e-Bug: online learning package launched in India

November 2017

e-Bug homepage graphic
e-Bug - an online educational package by Public Health England
Public Health England

Antibiotic resistance is an enormous global health threat, at times it can seem a bit abstract and overwhelming. How do bacteria become resistant to antibiotics? When should antibiotics be taken? What happens when we run out of effective antibiotics? What better way to learn the answers to these questions than to start early, with our youngest generations? Public Health England (PHE) has developed an online educational package – e-Bug, with lesson plans, worksheets, games, activities and animations.

The e-Bug project aims to help educators teach their students about microbiology, hygiene and the spread, treatment and prevention of disease. It is also provides an easily understandable introduction to antibiotic resistance and the roles we can all play to reducing the threat.

“Our e-Bug games and teaching guides explain anti-microbial resistance and bring to life for children and young people how infections spread and what they can do to prevent it,” said PHE’s chief executive Professor Duncan Selbie.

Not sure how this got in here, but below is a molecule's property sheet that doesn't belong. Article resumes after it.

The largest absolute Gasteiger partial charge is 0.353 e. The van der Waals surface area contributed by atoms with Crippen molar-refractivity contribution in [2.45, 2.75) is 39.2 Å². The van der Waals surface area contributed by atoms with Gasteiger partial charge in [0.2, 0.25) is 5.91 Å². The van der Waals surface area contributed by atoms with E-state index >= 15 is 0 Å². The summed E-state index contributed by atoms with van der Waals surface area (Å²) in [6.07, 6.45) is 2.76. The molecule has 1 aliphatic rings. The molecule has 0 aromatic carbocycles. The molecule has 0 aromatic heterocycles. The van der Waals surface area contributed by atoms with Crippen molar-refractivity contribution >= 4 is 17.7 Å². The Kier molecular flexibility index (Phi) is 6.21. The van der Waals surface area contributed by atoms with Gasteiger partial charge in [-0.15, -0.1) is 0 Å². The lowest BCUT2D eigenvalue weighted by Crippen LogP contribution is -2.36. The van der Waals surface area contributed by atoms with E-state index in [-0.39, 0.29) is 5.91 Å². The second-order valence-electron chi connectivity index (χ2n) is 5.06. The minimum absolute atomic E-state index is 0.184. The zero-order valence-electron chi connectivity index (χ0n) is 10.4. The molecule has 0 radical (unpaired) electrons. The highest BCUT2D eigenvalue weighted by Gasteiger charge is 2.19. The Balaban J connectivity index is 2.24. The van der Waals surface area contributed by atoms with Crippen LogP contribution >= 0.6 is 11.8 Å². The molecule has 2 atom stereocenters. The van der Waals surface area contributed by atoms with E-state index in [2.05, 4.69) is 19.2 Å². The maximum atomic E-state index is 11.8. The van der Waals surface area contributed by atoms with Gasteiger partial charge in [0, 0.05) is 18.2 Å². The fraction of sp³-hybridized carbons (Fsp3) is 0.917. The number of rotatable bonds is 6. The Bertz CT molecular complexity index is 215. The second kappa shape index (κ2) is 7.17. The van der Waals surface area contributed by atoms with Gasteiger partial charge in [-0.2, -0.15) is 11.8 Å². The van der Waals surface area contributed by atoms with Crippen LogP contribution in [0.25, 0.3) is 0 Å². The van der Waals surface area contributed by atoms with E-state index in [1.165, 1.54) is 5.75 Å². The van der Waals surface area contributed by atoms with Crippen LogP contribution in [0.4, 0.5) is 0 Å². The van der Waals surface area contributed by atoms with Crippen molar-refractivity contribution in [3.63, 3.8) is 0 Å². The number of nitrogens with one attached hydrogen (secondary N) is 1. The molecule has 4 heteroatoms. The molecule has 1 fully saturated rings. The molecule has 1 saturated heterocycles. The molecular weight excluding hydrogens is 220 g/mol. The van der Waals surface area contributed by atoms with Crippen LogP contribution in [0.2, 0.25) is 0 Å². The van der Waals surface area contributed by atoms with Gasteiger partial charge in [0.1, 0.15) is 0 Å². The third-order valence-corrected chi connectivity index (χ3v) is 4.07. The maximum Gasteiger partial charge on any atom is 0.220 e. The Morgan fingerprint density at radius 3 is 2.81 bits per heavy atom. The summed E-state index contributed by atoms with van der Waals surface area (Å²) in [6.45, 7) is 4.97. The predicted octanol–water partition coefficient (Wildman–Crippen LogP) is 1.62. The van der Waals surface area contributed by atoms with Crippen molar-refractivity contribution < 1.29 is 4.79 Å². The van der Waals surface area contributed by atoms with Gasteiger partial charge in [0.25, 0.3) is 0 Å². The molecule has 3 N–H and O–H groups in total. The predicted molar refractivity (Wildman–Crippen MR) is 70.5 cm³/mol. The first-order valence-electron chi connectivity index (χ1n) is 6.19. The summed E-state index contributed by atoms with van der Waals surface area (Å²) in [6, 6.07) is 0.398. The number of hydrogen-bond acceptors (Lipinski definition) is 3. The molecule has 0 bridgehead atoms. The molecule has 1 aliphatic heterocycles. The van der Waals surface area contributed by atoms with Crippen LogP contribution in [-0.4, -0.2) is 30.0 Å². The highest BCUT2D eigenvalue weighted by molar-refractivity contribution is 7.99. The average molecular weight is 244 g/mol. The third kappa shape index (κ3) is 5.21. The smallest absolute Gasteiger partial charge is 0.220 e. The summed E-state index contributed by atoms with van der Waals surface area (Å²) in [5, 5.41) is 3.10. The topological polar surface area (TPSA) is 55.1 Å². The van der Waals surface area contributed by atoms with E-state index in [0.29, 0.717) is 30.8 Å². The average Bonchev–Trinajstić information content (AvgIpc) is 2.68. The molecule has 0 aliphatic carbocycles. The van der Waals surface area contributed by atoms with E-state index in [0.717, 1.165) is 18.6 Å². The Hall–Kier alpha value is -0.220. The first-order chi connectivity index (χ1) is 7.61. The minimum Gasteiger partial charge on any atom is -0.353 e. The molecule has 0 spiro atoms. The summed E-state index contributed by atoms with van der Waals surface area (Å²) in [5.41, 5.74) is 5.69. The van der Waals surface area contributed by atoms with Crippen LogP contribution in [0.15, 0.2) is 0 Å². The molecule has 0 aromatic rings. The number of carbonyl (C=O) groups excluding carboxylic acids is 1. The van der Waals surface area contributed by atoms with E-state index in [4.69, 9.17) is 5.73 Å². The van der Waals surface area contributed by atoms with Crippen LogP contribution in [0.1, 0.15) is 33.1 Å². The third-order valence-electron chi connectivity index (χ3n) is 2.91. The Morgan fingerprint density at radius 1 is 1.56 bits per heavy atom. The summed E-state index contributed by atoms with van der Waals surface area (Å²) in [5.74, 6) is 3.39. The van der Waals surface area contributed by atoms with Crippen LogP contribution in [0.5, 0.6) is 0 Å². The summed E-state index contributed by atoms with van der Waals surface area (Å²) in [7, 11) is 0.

One simple and important area included in the project is infection prevention and control. Hand and respiratory hygiene and spread of infections in the community are covered, including teaching how to wash hands most effectively.

In 2017 e-Bug was translated into Hindi and Tamil languages with the assistance of the Jawaharlal Institute of Postgraduate Medical Education and Research (JIPMER). It was officially launched at a workshop organised by PHE at the Rajiv Gandhi Institute of Chest Diseases in Bengaluru. The workshop brought together 50 experts from 35 organisations across UK and India, strengthening collaboration between the two countries on antimicrobial resistance, particularly drug-resistant tuberculosis.

The threat posed by antibiotic resistance in India is significant, due to the high burden of infectious disease and unregulated antibiotic sales. Introducing this project in local languages in India is a very positive step, which will help to empower educators to spread awareness in India’s youth population.